Why the myth exists:

This myth often stems from concerns about appearing overly focused on compensation rather than the job itself. Additionally, there may be a fear of pricing oneself out of consideration or creating an awkward conversation.

Debunking the myth:

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Discussing pay early in an interview process can actually benefit both parties. It ensures alignment on salary expectations and avoids wasting time if there's a mismatch. It also demonstrates pay transparency and helps establish trust between the candidate and employer.

Not knowing your market rate can put you at a disadvantage when interviewing for different jobs. You’ll need to do market research to make sure you’re getting paid fairly before moving forward in any hiring process. Use our free Market Research Guide and salary negotiation scripts to help you bring up pay sooner rather than later.

Myth #3: You shouldn’t ask for more money when the position already has a higher salary than your last job.

Why the myth exists:

Some individuals may believe that since the salary is already higher than their previous job, they shouldn’t push for more. The same thing applies when asking for a raise. They may fear that the employer would see them as entitled and greedy. 

Debunking the myth:

Your worth is not solely determined by your previous salary. Asking for more is a common and reasonable practice, especially if the new role involves more responsibilities.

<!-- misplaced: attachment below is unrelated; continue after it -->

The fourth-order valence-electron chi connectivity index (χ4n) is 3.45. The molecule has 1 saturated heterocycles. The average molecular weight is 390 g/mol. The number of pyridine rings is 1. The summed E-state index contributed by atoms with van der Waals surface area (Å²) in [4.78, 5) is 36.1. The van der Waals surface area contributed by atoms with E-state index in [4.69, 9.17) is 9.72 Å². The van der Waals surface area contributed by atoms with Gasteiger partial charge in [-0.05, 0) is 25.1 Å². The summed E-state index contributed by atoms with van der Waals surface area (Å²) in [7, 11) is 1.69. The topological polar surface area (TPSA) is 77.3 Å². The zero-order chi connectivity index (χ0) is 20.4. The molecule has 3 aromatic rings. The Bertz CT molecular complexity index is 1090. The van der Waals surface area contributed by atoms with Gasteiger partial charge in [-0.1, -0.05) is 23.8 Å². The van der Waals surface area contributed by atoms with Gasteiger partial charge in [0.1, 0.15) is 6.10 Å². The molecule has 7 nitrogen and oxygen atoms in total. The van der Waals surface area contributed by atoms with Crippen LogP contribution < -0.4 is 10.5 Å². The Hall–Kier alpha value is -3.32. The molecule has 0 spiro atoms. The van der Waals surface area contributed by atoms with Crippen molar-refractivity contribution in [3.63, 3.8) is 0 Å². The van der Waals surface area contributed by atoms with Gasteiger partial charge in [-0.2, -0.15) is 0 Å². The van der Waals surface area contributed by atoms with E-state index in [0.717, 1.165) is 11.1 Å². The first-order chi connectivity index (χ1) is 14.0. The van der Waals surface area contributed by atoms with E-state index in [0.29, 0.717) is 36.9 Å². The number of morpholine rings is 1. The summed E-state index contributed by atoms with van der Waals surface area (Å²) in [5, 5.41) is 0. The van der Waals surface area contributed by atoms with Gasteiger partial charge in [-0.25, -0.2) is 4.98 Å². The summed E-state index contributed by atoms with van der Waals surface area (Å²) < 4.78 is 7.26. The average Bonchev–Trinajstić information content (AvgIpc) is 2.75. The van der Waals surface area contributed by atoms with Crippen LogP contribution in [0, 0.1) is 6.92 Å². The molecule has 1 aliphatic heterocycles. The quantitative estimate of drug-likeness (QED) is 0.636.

It doesn’t matter how much of a high-paying job it is. Employers understand that candidates seek fair compensation based on their skills and the market value of the position. 

Myth #4: Only your salary is negotiable.

Why the myth exists:

Even though salary negotiations take center stage during job offers, money isn’t the only thing on the table. Many candidates may not realize that you can also negotiate benefits and perks.

Debunking the myth:

Employers often have flexibility in various components of the compensation package beyond just salary. Benefits like health insurance, vacation time, and professional development opportunities can all be subject to negotiation. Considering these factors holistically allows you to maximize your overall compensation and job satisfaction.

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Myth #5: Negotiating is rude.

Why the myth exists:

There are cultural and societal norms that discourage discussions about money or perceived discomfort with assertiveness in negotiations. Some may fear that negotiating could be seen as ungrateful and hurt their chances of getting along with the employer. For instance, gender stereotypes may negatively affect negotiations. Even though research shows that women negotiate just as much as men do, they may have entirely different experiences.